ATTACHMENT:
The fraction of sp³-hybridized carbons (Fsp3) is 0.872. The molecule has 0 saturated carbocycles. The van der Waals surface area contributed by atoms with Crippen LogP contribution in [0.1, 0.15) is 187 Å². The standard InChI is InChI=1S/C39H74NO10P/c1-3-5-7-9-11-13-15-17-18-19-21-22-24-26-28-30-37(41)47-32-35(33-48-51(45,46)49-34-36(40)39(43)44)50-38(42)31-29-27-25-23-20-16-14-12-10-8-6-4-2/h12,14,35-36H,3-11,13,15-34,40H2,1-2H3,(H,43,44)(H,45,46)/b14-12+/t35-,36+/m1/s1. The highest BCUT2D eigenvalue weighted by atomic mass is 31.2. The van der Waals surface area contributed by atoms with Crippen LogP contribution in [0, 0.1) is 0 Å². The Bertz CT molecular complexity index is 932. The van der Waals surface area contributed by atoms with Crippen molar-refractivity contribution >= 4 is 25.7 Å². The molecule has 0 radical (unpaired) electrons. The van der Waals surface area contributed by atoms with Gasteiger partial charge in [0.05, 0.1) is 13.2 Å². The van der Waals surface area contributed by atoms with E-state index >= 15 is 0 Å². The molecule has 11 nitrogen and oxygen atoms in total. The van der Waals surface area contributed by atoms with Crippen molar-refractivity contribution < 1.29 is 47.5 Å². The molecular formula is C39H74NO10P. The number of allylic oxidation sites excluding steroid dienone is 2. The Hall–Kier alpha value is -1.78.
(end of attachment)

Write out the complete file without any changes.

The fraction of sp³-hybridized carbons (Fsp3) is 0.872. The molecule has 0 saturated carbocycles. The van der Waals surface area contributed by atoms with Crippen LogP contribution in [0.1, 0.15) is 187 Å². The standard InChI is InChI=1S/C39H74NO10P/c1-3-5-7-9-11-13-15-17-18-19-21-22-24-26-28-30-37(41)47-32-35(33-48-51(45,46)49-34-36(40)39(43)44)50-38(42)31-29-27-25-23-20-16-14-12-10-8-6-4-2/h12,14,35-36H,3-11,13,15-34,40H2,1-2H3,(H,43,44)(H,45,46)/b14-12+/t35-,36+/m1/s1. The highest BCUT2D eigenvalue weighted by atomic mass is 31.2. The van der Waals surface area contributed by atoms with Crippen LogP contribution in [0, 0.1) is 0 Å². The Bertz CT molecular complexity index is 932. The van der Waals surface area contributed by atoms with Crippen molar-refractivity contribution >= 4 is 25.7 Å². The molecule has 0 radical (unpaired) electrons. The van der Waals surface area contributed by atoms with Gasteiger partial charge in [0.05, 0.1) is 13.2 Å². The van der Waals surface area contributed by atoms with E-state index >= 15 is 0 Å². The molecule has 11 nitrogen and oxygen atoms in total. The van der Waals surface area contributed by atoms with Crippen molar-refractivity contribution < 1.29 is 47.5 Å². The molecular formula is C39H74NO10P. The number of allylic oxidation sites excluding steroid dienone is 2. The Hall–Kier alpha value is -1.78.